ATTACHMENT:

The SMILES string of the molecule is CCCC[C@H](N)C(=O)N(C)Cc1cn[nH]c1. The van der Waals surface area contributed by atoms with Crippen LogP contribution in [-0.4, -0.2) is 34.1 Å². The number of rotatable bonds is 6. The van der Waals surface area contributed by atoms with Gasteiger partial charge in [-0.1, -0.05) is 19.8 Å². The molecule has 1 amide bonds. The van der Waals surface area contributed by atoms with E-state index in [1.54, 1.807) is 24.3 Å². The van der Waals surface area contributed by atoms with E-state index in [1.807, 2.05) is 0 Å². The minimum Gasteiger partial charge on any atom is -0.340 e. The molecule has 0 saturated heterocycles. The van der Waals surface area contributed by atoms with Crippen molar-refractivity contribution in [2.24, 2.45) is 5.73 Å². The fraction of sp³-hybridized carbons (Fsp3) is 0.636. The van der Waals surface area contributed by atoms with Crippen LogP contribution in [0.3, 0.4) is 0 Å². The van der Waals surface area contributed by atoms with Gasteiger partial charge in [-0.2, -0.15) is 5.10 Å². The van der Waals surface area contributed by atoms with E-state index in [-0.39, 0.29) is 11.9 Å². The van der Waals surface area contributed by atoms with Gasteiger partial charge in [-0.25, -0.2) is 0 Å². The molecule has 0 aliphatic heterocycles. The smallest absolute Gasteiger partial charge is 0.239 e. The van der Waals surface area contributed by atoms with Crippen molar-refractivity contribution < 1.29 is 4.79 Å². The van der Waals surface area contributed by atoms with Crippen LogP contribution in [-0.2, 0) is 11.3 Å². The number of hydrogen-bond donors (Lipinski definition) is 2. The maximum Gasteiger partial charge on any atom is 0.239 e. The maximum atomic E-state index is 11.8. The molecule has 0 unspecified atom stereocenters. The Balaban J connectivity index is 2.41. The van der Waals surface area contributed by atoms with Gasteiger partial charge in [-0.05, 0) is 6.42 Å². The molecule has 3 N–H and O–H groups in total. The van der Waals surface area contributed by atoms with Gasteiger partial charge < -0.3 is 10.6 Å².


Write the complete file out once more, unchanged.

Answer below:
The SMILES string of the molecule is CCCC[C@H](N)C(=O)N(C)Cc1cn[nH]c1. The van der Waals surface area contributed by atoms with Crippen LogP contribution in [-0.4, -0.2) is 34.1 Å². The number of rotatable bonds is 6. The van der Waals surface area contributed by atoms with Gasteiger partial charge in [-0.1, -0.05) is 19.8 Å². The molecule has 1 amide bonds. The van der Waals surface area contributed by atoms with E-state index in [1.54, 1.807) is 24.3 Å². The van der Waals surface area contributed by atoms with E-state index in [1.807, 2.05) is 0 Å². The minimum Gasteiger partial charge on any atom is -0.340 e. The molecule has 0 saturated heterocycles. The van der Waals surface area contributed by atoms with Crippen molar-refractivity contribution in [2.24, 2.45) is 5.73 Å². The fraction of sp³-hybridized carbons (Fsp3) is 0.636. The van der Waals surface area contributed by atoms with Crippen LogP contribution in [0.3, 0.4) is 0 Å². The van der Waals surface area contributed by atoms with Gasteiger partial charge in [-0.2, -0.15) is 5.10 Å². The van der Waals surface area contributed by atoms with E-state index in [-0.39, 0.29) is 11.9 Å². The van der Waals surface area contributed by atoms with Gasteiger partial charge in [-0.25, -0.2) is 0 Å². The molecule has 0 aliphatic heterocycles. The smallest absolute Gasteiger partial charge is 0.239 e. The van der Waals surface area contributed by atoms with Crippen molar-refractivity contribution < 1.29 is 4.79 Å². The van der Waals surface area contributed by atoms with Crippen LogP contribution in [-0.2, 0) is 11.3 Å². The number of hydrogen-bond donors (Lipinski definition) is 2. The maximum Gasteiger partial charge on any atom is 0.239 e. The maximum atomic E-state index is 11.8. The molecule has 0 unspecified atom stereocenters. The Balaban J connectivity index is 2.41. The van der Waals surface area contributed by atoms with Gasteiger partial charge in [-0.05, 0) is 6.42 Å². The molecule has 3 N–H and O–H groups in total. The van der Waals surface area contributed by atoms with Gasteiger partial charge < -0.3 is 10.6 Å².